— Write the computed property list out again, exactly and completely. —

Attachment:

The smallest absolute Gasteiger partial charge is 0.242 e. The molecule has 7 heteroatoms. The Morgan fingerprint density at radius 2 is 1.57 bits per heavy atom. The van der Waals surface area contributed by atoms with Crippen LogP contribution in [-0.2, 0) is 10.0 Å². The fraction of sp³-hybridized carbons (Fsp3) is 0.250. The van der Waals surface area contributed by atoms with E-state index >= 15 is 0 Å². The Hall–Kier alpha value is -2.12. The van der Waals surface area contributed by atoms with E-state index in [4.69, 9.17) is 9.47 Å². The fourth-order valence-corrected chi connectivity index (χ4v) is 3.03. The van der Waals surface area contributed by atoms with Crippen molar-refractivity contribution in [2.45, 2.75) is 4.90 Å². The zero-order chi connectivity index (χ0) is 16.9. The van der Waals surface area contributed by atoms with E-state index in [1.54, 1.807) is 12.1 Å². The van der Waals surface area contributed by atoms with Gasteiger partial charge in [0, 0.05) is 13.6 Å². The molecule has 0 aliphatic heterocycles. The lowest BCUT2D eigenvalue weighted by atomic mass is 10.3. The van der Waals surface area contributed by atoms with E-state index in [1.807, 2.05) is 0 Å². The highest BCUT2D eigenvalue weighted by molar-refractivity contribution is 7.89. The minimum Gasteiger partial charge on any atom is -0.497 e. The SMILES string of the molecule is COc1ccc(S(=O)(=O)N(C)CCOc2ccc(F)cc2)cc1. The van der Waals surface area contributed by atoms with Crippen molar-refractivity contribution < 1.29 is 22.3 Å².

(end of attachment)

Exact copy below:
The smallest absolute Gasteiger partial charge is 0.242 e. The molecule has 7 heteroatoms. The Morgan fingerprint density at radius 2 is 1.57 bits per heavy atom. The van der Waals surface area contributed by atoms with Crippen LogP contribution in [-0.2, 0) is 10.0 Å². The fraction of sp³-hybridized carbons (Fsp3) is 0.250. The van der Waals surface area contributed by atoms with E-state index >= 15 is 0 Å². The Hall–Kier alpha value is -2.12. The van der Waals surface area contributed by atoms with E-state index in [4.69, 9.17) is 9.47 Å². The fourth-order valence-corrected chi connectivity index (χ4v) is 3.03. The van der Waals surface area contributed by atoms with Crippen molar-refractivity contribution in [2.45, 2.75) is 4.90 Å². The zero-order chi connectivity index (χ0) is 16.9. The van der Waals surface area contributed by atoms with E-state index in [1.54, 1.807) is 12.1 Å². The van der Waals surface area contributed by atoms with Gasteiger partial charge in [0, 0.05) is 13.6 Å². The molecule has 0 aliphatic heterocycles. The lowest BCUT2D eigenvalue weighted by atomic mass is 10.3. The van der Waals surface area contributed by atoms with E-state index in [1.807, 2.05) is 0 Å². The highest BCUT2D eigenvalue weighted by molar-refractivity contribution is 7.89. The minimum Gasteiger partial charge on any atom is -0.497 e. The SMILES string of the molecule is COc1ccc(S(=O)(=O)N(C)CCOc2ccc(F)cc2)cc1. The van der Waals surface area contributed by atoms with Crippen molar-refractivity contribution < 1.29 is 22.3 Å².